The Woodrow Wilson School of Public and International Affairs has selected two students as the 2018 Richard H. Ullman Fellows. This fellowship allows recipients to engage in a one-year, career-defining practitioner experience in the field of international affairs. The Ullman Fellowship is awarded annually to one or two currently enrolled Woodrow Wilson School students who wish to pursue a significant international project in a full-time assignment for one year.
The Richard H. Ullman Fellowship was established in 2014 by former students, colleagues and family members in honor of the late Richard H. Ullman, the David E. Bruce Professor of International Affairs, Emeritus, at the Woodrow Wilson School. Ullman published hundreds of academic papers on foreign policy. He served in many governmental, journalistic and academic positions and helped compile the Pentagon Papers. Ullman was a distinguished scholar of international affairs at Princeton University for more than 40 years and educated and mentored generations of students — many who have guided U.S. foreign policy for both Democrat and Republican presidents.
Congratulations to the new fellows:
Teresa Wolverton MPA ’18
Teresa hails from the deep south but made her way to the far north to complete her undergraduate studies in languages and international politics at Middlebury College in Vermont. As an undergraduate, she lived in France, China and Romania, researching disparities in access to primary education based on ethnicity and their impact on educational achievement for marginalized groups. After graduating, Teresa worked in international advertising as a director at Craft Translation, where she oversaw the rollout of global ad campaigns for companies including Coca-Cola and Google in over 100 countries.
At the Woodrow Wilson School, Teresa has brought together her private sector experience in project implementation and her passion for international education policy. Focusing on programming and best practices for education in emergencies, Teresa has worked in New York, New York, with the Inter-Agency Network for Education in Emergencies and in Amman, Jordan, with both UNDP’s Regional Bureau for Arab States on issues related to youth and UNICEF’s No Lost Generation initiative supporting education responses to the crises in Syria and Iraq. Teresa is expected to receive her MPA in June 2018.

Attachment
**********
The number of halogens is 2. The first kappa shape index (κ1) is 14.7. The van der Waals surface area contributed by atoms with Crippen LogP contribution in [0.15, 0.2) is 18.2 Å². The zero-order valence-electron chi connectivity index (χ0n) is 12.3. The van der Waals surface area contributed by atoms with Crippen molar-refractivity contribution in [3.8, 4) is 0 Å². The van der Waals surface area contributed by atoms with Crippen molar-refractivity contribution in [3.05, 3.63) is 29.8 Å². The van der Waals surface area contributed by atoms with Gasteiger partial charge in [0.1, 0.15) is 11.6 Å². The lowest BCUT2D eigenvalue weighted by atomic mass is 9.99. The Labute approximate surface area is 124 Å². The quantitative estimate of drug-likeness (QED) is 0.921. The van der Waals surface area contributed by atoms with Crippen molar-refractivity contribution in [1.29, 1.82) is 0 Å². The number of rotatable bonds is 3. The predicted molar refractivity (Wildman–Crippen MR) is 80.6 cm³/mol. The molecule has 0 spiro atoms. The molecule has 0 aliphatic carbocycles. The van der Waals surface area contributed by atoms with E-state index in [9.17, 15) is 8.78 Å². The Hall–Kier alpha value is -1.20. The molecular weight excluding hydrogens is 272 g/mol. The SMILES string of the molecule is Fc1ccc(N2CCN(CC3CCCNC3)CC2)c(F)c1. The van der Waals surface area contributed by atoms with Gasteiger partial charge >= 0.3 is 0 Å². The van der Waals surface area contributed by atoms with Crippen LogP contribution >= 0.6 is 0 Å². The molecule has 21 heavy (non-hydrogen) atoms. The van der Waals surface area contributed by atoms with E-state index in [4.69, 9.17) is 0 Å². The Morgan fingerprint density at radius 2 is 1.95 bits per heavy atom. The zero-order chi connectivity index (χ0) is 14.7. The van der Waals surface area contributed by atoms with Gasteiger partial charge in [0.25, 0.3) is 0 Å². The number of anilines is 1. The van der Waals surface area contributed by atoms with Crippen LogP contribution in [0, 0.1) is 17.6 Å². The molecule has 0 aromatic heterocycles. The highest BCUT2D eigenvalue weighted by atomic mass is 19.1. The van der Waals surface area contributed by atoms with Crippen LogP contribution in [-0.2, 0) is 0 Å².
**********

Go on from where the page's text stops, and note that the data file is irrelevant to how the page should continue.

Teresa plans to spend her fellowship year working in the field of education in emergencies to identify and promote good practices in issue areas including conflict-sensitive education, psychosocial support and social-emotional learning, gender inclusivity and early childhood development.
María Perales Sánchez ’18
María was born in Guanajuato, Mexico. As a child, she moved to Texas with her family. A Woodrow Wilson School concentrator expected to graduate in June 2018, she focuses on migration policy, especially in the context of Latin America and Latinx communities in the United States, and is pursuing certificates in Latino and Latin American studies.
María is deeply involved with Dream Team, the migrants’ rights advocacy group on campus, serving as a project coordinator and then as a co-director. She developed and led a Princeton Breakout service learning trip to Arizona, which grappled with the border’s humanitarian aid crisis. Since her first year on campus, she has also been part of Community House, a Pace Center program that seeks to close the achievement gap for under-served communities in the Princeton town. She served as a project liaison, a summer camp counselor, a general volunteer and on Community House’s executive board.
The summer after her sophomore year, María returned to Mexico and worked with Centro De Los Derechos del Migrante (CDM), a transnational migrants’ labor rights organization based out of Mexico City and Baltimore. For her junior paper, she volunteered with RAICES, a migrants’ rights organization that provides legal and pro-bono assistance to migrants and asylum-seekers in Texas. Most recently, María interned with the Mexican American Legal Defense and Education Fund, a national legal nonprofit in Los Angeles. Currently, María serves as a Whitman College Peer Academic Advisor and sits on the Woodrow Wilson Department Advisory Council.
María plans to return to CDM as an Ullman Fellow to advocate for migrant labor rights from this side of the border. She will be conducting Know Your Rights activities for H-2B (visa nonimmigrant program) guest worker communities in Maryland, advocating for state and national guest worker labor protections and assisting with legal campaigns. María is thrilled to continue learning and engaging with issues she cares deeply about.
The 2018 fellows join five other Ullman Fellows, three of whom have completed their fellowships and two of whom are in the field this year. Emma Wingreen ’17 is in the Dominican Republic working with Mariposa DR Foundation to implement a digital literacy campaign for girls and young women. Emily Ruskin MPA ’17 is working at the New York City Mayor’s Office of Immigrant Affairs. She coordinated the Global Mayor’s Summit on Migrants and Refugees last fall and is currently focused primarily on developing New York City’s policy vis-à-vis the 2018 UN Global Compacts on Migration and Refugees.